After TrueCrypt’s sudden discontinuation last month, fans have been trying to keep the software alive. Matt Green, an assistant professor at Johns Hopkins, asked one of TrueCrypt’s anonymous developers to use its code to build a forked version.
The developer’s response was discouraging saying:
“I am sorry, but I think what you’re asking for here is impossible. I don’t feel that forking truecrypt [sic] would be a good idea…I believe that starting from scratch wouldn’t require much more work than actually learning and understanding all of truecrypts [sic] current codebase.”
While TrueCrypt’s code is open to the public to see, it is not Open Source. This means TrueCrypt’s code is licensed and requires permission to use and modify, stopping developers from creating a forked version.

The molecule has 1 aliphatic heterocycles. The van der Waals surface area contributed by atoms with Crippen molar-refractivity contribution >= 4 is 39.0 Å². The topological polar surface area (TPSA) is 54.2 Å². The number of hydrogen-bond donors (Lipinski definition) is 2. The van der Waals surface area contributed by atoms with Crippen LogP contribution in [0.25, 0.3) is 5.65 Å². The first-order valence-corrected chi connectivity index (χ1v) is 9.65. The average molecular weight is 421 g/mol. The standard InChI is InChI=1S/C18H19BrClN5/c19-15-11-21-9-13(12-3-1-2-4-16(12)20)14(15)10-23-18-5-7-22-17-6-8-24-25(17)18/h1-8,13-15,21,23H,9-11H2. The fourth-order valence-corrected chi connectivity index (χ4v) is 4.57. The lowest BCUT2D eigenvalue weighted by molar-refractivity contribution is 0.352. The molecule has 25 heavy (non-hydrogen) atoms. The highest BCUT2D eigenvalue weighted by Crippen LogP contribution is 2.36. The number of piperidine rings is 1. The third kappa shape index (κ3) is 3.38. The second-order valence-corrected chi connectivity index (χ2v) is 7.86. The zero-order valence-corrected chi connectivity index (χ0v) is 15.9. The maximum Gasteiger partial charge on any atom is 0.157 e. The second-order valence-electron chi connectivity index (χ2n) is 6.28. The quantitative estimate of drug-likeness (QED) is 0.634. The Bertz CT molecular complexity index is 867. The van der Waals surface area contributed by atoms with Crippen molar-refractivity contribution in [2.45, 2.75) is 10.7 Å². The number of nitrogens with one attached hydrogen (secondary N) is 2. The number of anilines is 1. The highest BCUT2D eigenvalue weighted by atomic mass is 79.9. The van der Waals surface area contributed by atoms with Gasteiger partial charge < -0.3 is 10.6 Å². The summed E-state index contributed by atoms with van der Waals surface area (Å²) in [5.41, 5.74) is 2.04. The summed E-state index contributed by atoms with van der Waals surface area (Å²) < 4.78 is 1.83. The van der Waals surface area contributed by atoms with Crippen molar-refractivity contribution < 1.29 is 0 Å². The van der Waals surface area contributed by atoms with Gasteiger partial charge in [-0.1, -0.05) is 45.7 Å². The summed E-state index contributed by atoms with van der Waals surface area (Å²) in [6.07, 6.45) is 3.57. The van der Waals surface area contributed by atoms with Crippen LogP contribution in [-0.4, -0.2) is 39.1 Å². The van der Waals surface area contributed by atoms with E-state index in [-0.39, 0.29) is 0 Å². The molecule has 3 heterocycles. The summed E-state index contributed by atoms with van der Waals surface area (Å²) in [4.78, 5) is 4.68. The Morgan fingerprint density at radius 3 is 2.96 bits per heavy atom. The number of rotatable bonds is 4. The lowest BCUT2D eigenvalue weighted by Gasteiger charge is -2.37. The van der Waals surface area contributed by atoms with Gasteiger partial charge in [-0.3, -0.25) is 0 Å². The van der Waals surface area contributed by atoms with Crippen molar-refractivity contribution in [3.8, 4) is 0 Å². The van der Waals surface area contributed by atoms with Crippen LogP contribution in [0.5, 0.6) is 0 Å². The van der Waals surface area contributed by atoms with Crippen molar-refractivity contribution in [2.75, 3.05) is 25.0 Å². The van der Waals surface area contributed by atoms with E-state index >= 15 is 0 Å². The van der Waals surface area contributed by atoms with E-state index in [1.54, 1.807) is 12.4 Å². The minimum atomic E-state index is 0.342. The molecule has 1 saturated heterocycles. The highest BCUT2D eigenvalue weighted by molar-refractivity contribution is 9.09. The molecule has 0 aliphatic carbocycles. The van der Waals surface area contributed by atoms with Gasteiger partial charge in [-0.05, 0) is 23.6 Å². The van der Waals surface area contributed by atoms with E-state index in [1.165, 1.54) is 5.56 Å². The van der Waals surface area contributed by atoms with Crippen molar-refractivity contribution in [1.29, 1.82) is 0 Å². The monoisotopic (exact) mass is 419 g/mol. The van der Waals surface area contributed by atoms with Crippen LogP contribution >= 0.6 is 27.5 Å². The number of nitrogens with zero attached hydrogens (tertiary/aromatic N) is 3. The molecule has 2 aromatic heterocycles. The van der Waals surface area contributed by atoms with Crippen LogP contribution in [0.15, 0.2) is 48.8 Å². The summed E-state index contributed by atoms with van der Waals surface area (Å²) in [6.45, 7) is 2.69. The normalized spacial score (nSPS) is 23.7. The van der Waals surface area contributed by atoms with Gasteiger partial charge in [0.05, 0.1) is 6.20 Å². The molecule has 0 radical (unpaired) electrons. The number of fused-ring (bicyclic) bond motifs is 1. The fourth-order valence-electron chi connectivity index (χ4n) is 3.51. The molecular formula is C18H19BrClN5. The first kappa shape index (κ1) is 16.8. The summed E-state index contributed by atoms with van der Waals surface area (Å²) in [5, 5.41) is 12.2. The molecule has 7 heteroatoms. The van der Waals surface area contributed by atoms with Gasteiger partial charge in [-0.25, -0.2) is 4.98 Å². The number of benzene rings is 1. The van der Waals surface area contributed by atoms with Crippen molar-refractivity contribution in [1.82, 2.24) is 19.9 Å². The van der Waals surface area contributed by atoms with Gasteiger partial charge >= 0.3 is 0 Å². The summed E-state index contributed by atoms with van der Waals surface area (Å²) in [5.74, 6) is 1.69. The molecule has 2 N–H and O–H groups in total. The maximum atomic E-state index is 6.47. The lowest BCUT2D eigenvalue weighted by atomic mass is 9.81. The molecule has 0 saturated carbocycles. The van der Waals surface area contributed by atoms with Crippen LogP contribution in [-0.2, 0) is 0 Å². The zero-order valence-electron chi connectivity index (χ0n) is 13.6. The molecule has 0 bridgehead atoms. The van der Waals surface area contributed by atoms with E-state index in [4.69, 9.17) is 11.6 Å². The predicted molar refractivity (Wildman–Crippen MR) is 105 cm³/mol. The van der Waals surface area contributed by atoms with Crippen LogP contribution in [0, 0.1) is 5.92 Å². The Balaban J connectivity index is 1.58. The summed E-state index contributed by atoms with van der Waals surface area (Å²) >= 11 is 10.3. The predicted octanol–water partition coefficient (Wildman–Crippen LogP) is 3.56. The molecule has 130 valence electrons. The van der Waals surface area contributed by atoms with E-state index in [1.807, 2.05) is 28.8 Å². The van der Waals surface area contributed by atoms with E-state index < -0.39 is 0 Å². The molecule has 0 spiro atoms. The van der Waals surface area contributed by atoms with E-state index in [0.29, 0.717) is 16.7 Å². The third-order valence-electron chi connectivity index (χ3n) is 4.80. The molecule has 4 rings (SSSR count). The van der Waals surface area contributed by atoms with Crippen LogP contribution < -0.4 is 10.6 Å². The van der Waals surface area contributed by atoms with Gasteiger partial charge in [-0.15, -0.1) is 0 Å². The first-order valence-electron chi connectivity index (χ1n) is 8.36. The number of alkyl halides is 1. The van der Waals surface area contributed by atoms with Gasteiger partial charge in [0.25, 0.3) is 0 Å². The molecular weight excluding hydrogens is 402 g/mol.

TrueCrypt’s code is currently being audited [PDF] by a group of security researchers looking for backdoors. The program passed it’s first audit but a second audit is happening soon. This means TrueCrypt is currently still safe to use, but this could change as development for the program has ceased.
If you’re looking for a program to replace TrueCrypt, check out Ghack’s list of alternatives.
Via: Ars Technica
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